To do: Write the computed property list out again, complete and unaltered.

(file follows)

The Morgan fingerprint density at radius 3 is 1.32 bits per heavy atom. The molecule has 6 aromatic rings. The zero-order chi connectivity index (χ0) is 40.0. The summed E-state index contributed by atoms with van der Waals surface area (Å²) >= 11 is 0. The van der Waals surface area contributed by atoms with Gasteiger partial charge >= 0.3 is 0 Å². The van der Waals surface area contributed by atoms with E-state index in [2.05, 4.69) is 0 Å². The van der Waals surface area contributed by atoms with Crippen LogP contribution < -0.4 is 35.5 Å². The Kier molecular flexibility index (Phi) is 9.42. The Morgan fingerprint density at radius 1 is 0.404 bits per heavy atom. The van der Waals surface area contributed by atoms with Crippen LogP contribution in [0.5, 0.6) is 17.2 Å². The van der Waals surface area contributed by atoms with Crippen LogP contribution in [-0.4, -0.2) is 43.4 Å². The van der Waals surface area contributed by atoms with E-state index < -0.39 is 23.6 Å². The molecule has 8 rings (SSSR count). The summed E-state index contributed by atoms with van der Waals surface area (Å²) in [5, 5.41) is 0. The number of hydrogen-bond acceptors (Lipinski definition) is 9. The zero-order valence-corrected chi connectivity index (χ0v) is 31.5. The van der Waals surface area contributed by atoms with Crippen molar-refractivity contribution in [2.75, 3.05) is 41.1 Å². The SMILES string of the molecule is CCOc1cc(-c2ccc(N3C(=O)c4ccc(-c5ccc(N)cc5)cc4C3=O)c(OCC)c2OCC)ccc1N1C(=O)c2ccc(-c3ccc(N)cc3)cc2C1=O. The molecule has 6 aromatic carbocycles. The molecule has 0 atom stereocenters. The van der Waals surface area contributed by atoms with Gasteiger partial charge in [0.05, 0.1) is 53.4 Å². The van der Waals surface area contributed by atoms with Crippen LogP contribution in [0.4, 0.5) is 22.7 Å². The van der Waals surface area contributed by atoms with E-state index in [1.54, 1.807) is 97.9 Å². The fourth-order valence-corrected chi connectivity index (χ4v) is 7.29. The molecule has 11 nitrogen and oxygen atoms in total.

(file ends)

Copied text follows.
The Morgan fingerprint density at radius 3 is 1.32 bits per heavy atom. The molecule has 6 aromatic rings. The zero-order chi connectivity index (χ0) is 40.0. The summed E-state index contributed by atoms with van der Waals surface area (Å²) >= 11 is 0. The van der Waals surface area contributed by atoms with Gasteiger partial charge >= 0.3 is 0 Å². The van der Waals surface area contributed by atoms with E-state index in [2.05, 4.69) is 0 Å². The van der Waals surface area contributed by atoms with Crippen LogP contribution < -0.4 is 35.5 Å². The Kier molecular flexibility index (Phi) is 9.42. The Morgan fingerprint density at radius 1 is 0.404 bits per heavy atom. The van der Waals surface area contributed by atoms with Crippen LogP contribution in [0.5, 0.6) is 17.2 Å². The van der Waals surface area contributed by atoms with Crippen LogP contribution in [-0.4, -0.2) is 43.4 Å². The van der Waals surface area contributed by atoms with E-state index < -0.39 is 23.6 Å². The molecule has 8 rings (SSSR count). The summed E-state index contributed by atoms with van der Waals surface area (Å²) in [5, 5.41) is 0. The number of hydrogen-bond acceptors (Lipinski definition) is 9. The zero-order valence-corrected chi connectivity index (χ0v) is 31.5. The van der Waals surface area contributed by atoms with Crippen molar-refractivity contribution in [2.75, 3.05) is 41.1 Å². The SMILES string of the molecule is CCOc1cc(-c2ccc(N3C(=O)c4ccc(-c5ccc(N)cc5)cc4C3=O)c(OCC)c2OCC)ccc1N1C(=O)c2ccc(-c3ccc(N)cc3)cc2C1=O. The molecule has 6 aromatic carbocycles. The molecule has 0 atom stereocenters. The van der Waals surface area contributed by atoms with Gasteiger partial charge in [0.05, 0.1) is 53.4 Å². The van der Waals surface area contributed by atoms with Crippen LogP contribution in [0.4, 0.5) is 22.7 Å². The van der Waals surface area contributed by atoms with E-state index in [1.54, 1.807) is 97.9 Å². The fourth-order valence-corrected chi connectivity index (χ4v) is 7.29. The molecule has 11 nitrogen and oxygen atoms in total.